28. Organ transplant

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Something else that could happen to your body during surgery could be an organ transplant. This is a very intensive and important surgical process, and if you have a damaged organ, it will be necessary to have surgery, where the diseased organ is replaced with a healthy one whilst you’re under anesthetic.

29. Your wounds will be dressed

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During surgery there will need to be incisions made in order to treat the issues that need to be treated, and this means sterile coverings and wound dressings well have to be applied to protect incisions and to guard against the issue of infection and complications.

30. Guarding against sepsis

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When you are having surgery, your body produces fluid in response, and this fluid can collect in the abdominal cavities, which can lead to infection and sepsis. The surgical team will mitigate this risk by monitoring for signs of systemic infection, and treating it by administering antibiotics.

31. Pressure ulcers

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Though these are not hugely common, on occasion it is possible that patients undergoing surgery are prone to developing pressure ulcers during the surgical procedure. This is something that, according to studies, typically develops in about 12% of surgical patients, although the number is thought to be as high as 57%.

32. Applying a tourniquet

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If you are undergoing a procedure that involves incisions, and there is a risk of hemorrhaging, the surgical team will likely take measure to apply a tourniquet. This is something that is used to temporarily stop blood flow in limbs, and reduce the risk of clotting and other problems.

33. Repositioning

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As the name might suggest, repositioning refers to the mid-surgery process of repositioning the patients body in order to gain access to areas that might be hard to access in their current position. Providing optimal access to the surgeon is essential for allowing them to do their job effectively.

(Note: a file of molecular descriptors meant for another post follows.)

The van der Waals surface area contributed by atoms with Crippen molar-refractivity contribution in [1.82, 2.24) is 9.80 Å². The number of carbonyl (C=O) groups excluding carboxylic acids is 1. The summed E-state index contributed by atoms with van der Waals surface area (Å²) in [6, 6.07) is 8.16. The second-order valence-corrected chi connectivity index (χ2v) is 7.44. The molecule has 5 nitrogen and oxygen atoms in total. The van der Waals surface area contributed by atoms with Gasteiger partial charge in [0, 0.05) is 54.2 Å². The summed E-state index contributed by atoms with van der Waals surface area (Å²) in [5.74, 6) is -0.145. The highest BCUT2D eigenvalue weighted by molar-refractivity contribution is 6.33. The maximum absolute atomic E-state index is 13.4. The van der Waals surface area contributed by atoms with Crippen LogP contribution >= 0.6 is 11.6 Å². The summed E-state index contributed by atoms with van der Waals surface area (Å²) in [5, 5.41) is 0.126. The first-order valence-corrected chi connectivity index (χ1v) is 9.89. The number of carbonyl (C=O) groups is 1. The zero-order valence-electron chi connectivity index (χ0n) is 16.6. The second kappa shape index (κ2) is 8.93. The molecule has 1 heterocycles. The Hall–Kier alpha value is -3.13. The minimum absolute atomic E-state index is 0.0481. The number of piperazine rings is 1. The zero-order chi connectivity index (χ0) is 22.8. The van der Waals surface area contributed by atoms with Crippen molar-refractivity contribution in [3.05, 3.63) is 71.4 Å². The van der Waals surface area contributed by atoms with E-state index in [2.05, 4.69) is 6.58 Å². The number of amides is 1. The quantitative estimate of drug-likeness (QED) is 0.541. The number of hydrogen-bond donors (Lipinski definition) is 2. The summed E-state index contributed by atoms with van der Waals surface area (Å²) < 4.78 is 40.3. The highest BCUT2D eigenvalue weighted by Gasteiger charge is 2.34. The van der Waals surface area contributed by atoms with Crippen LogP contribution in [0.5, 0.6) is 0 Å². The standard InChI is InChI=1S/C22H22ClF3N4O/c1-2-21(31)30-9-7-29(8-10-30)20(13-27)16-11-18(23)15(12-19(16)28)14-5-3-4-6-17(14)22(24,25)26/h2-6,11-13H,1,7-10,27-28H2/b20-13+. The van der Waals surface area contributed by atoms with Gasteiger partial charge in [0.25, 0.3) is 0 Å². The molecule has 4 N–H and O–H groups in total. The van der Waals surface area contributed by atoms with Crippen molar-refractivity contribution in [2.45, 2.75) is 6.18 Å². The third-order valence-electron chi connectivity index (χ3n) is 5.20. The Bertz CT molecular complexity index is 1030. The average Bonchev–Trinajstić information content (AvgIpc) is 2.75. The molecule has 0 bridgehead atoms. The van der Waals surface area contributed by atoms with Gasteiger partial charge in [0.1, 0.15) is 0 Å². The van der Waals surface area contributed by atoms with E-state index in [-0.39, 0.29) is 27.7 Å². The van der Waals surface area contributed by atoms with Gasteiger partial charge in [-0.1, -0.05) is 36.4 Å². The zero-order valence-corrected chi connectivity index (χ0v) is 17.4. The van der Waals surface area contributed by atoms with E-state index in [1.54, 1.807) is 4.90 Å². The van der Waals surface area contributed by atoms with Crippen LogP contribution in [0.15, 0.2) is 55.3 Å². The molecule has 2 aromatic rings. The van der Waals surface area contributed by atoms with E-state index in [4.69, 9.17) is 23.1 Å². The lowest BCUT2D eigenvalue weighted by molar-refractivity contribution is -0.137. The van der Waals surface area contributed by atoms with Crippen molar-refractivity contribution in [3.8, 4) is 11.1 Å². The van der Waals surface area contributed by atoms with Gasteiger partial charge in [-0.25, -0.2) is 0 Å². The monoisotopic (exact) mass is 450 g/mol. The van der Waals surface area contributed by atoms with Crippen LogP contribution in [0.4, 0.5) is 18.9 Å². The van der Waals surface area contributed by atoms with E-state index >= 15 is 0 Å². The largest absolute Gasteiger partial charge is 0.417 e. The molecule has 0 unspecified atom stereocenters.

34. Your heart rate may fluctuate

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Something else that might happen to your body when you are undergoing surgery is that your heart rate might fluctuate. If your body starts to go into cardiac arrest, the medical team could well use cardiac defibrillation in order to shock your heart and help it restore normal rhythm.

35. Decompression

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There might be cases where there is a lot of pressure on particular areas of the body, and this can be found during things like spinal surgery. In this case, steps will be taken to try to relieve the pressure via the process of decompression, which is going to reduce the risk of problems and issues long-term.

36. Stent placement

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If your surgery requires a vessel or duct to be supported, a stent placement will help with this. This is the process of inserting a tube into said vessel to provide support. Stents are also used in an emergency to widen arteries that might be narrowed due to the buildup of fatty plaque.

37. Risk of brain swelling

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Depending upon the type of surgery you are having, you could experience brain swelling, which can be very dangerous. In order to combat this risk, the surgical team will use intracranial pressure (ICP) monitoring, where a device is placed inside the head to monitor pressure inside the skull.

38. Removing plaque from arteries

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As we known, in some cases, arteries can become clogged up with plaque, and this can cause health concerns moving forward. So, one of the things that can be done to combat this during surgery is something called an endarterectomy, which is a procedure to remove plaque buildup in the arteries.

39. Thoracentesis

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Thoracentesis is the process of removing fluid or air from around the lungs via the insertion of a needle through the chest wall. Buildup of fluid or air can be very serious, and might lead to a pulmonary endemic, which can be fatal. So it is essential that this is dealt with as quickly and effectively as possible.

40. Your skin may be grafted

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Transplanting skin to cover wounds is something else that can be done to your body during surgery. This process involves transplanting healthy skin from unaffected areas, and using it to cover lost or damaged skin. This can be used for a number of different skin conditions, can be done for aesthetic or medical reasons.